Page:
The Marketing Equation

The trouble with conventional ad campaigns and sales techniques is that they aren't very good at getting the prospective client to talk to you in the first place. When they finally do, then you've only got a few minutes to overcome that person's natural skepticism. Then you need to build their trust. Then you have to create a sense of urgency and close the sale. And if you've done everything right, you were able to create a trust relationship that will result in your new customer doing business with you again.

Can you imagine how your business would grow if all of your employees or the people in your organization had these skills? Can you imagine the repeat business? Can you imagine the referrals? 

But very few people are really good at selling products or services. The 'Can I help you?' question most sales people ask in stores is mainly meant to help you locate something. So now, we've got the problem of getting people in the door and the problem of people not having a reason to return. There has got to be an easier way to solve this problem.

That is what marketing properly and training your business associates to market properly can do for you. 

To get to that point, we need to review three basic concepts. The first one is

Marketing your business has nothing to do with your product or service.

Now, you are probably saying, 'How in the world can that be?' 

Remember back to our conversation about how people buy with their emotions instead of their heads? We are not selling products or services. We are selling emotions. Therefore, our marketing program needs to be based on that. Most are. Look at the TV commercials and magazine ads closely. Behind every good one, you will find the emotion that they are trying to invoke in you.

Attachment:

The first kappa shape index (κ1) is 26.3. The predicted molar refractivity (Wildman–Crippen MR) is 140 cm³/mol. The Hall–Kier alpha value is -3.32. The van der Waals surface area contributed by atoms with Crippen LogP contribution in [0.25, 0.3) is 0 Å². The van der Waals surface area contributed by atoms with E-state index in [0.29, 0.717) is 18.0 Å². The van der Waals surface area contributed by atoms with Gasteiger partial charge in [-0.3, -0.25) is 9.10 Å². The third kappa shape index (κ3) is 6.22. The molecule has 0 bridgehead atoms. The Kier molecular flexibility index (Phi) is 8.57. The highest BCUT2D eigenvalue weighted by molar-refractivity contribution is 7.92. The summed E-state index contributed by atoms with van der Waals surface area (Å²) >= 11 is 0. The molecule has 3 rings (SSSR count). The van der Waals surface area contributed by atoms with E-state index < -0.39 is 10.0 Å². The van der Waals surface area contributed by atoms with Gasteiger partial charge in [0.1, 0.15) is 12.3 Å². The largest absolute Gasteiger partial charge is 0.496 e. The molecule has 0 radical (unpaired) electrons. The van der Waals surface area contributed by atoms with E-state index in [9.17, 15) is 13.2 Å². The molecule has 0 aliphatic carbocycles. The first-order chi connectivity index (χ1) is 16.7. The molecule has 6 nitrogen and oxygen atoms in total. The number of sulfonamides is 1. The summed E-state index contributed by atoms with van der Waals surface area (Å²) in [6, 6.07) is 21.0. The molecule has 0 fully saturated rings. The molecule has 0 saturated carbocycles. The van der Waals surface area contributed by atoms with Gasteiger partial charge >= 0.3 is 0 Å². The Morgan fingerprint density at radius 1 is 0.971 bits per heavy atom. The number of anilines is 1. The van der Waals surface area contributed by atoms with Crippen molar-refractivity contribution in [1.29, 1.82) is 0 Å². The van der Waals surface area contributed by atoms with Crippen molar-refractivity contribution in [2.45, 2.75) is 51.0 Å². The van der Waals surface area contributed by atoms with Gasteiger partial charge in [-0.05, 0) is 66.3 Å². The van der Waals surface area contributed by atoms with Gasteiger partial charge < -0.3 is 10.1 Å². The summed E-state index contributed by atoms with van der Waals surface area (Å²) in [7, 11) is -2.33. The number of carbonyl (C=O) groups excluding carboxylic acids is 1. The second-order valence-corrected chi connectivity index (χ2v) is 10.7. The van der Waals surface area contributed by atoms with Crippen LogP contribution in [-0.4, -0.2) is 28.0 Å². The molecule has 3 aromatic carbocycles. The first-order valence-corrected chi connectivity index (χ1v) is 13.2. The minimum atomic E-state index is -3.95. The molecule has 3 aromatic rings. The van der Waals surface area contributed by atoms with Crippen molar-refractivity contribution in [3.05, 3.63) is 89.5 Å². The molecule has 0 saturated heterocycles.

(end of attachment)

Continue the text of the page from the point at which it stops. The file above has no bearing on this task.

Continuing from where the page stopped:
Most businesses stop at that point, but that doesn't address the bigger challenge. Successful companies need repeat customers and referrals. Good managers know that the best way to do that is to provide outstanding service to their customers. They attempt to hire and train people who would be best at showcasing those traits. This is one of the differences between a decent manager and a great manager.

Let me illustrate my point by giving you some examples:

You go into a restaurant and the waiter takes the time to explain about a dish you are not familiar with, what ingredients are in it, how it is cooked, and served. Contrast this to the restaurant that you go in and are handed a menu. The waitress comes and professionally takes your order and delivers it. Which restaurant would you remember best?

You go to a local hardware store and ask how to solve the problem. The associate takes the time to explain what you need, how to install it, and what to avoid to prevent a mistake. Contrast this to the home superstore where the associate walks you over to the right section of the store and shows you the part you need to fix your problem. Which store would you remember best?

You go to a local meat market and the butcher takes the time to explain the different cuts of meat and how to cook the less expensive cuts to save money. Contrast this to the mega-store where all of the meats are lined up in a row in nice plastic packages and the butchers are back behind big glass windows. Which store would you remember best?

If you are like most people, you would probably choose the first option in each scenario. Have you figured out why? This brings me to my second concept:


It is no more complicated than that.